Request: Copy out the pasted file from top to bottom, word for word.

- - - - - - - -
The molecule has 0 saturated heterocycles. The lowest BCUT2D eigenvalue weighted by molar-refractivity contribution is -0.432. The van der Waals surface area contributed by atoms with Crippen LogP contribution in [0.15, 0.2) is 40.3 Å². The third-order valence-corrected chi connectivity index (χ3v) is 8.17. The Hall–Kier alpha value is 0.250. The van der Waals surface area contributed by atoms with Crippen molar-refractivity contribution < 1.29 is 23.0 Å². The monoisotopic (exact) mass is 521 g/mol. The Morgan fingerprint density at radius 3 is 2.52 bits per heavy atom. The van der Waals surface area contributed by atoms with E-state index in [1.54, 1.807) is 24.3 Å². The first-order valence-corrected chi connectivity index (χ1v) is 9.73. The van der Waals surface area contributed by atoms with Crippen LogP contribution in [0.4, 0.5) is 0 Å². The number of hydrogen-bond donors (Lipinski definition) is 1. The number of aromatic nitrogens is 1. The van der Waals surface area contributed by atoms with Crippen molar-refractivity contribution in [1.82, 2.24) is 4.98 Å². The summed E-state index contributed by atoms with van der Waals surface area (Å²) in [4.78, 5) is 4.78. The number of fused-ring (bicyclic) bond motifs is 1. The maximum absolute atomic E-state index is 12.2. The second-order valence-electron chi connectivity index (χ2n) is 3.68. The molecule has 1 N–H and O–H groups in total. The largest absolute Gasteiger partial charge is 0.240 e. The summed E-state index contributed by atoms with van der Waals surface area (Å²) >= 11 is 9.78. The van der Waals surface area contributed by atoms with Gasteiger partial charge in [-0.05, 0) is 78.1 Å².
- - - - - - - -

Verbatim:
The molecule has 0 saturated heterocycles. The lowest BCUT2D eigenvalue weighted by molar-refractivity contribution is -0.432. The van der Waals surface area contributed by atoms with Crippen LogP contribution in [0.15, 0.2) is 40.3 Å². The third-order valence-corrected chi connectivity index (χ3v) is 8.17. The Hall–Kier alpha value is 0.250. The van der Waals surface area contributed by atoms with Crippen molar-refractivity contribution < 1.29 is 23.0 Å². The monoisotopic (exact) mass is 521 g/mol. The Morgan fingerprint density at radius 3 is 2.52 bits per heavy atom. The van der Waals surface area contributed by atoms with E-state index in [1.54, 1.807) is 24.3 Å². The first-order valence-corrected chi connectivity index (χ1v) is 9.73. The van der Waals surface area contributed by atoms with Crippen LogP contribution in [0.4, 0.5) is 0 Å². The number of hydrogen-bond donors (Lipinski definition) is 1. The number of aromatic nitrogens is 1. The van der Waals surface area contributed by atoms with Crippen molar-refractivity contribution in [1.82, 2.24) is 4.98 Å². The summed E-state index contributed by atoms with van der Waals surface area (Å²) in [4.78, 5) is 4.78. The number of fused-ring (bicyclic) bond motifs is 1. The maximum absolute atomic E-state index is 12.2. The second-order valence-electron chi connectivity index (χ2n) is 3.68. The molecule has 1 N–H and O–H groups in total. The largest absolute Gasteiger partial charge is 0.240 e. The summed E-state index contributed by atoms with van der Waals surface area (Å²) >= 11 is 9.78. The van der Waals surface area contributed by atoms with Gasteiger partial charge in [-0.05, 0) is 78.1 Å².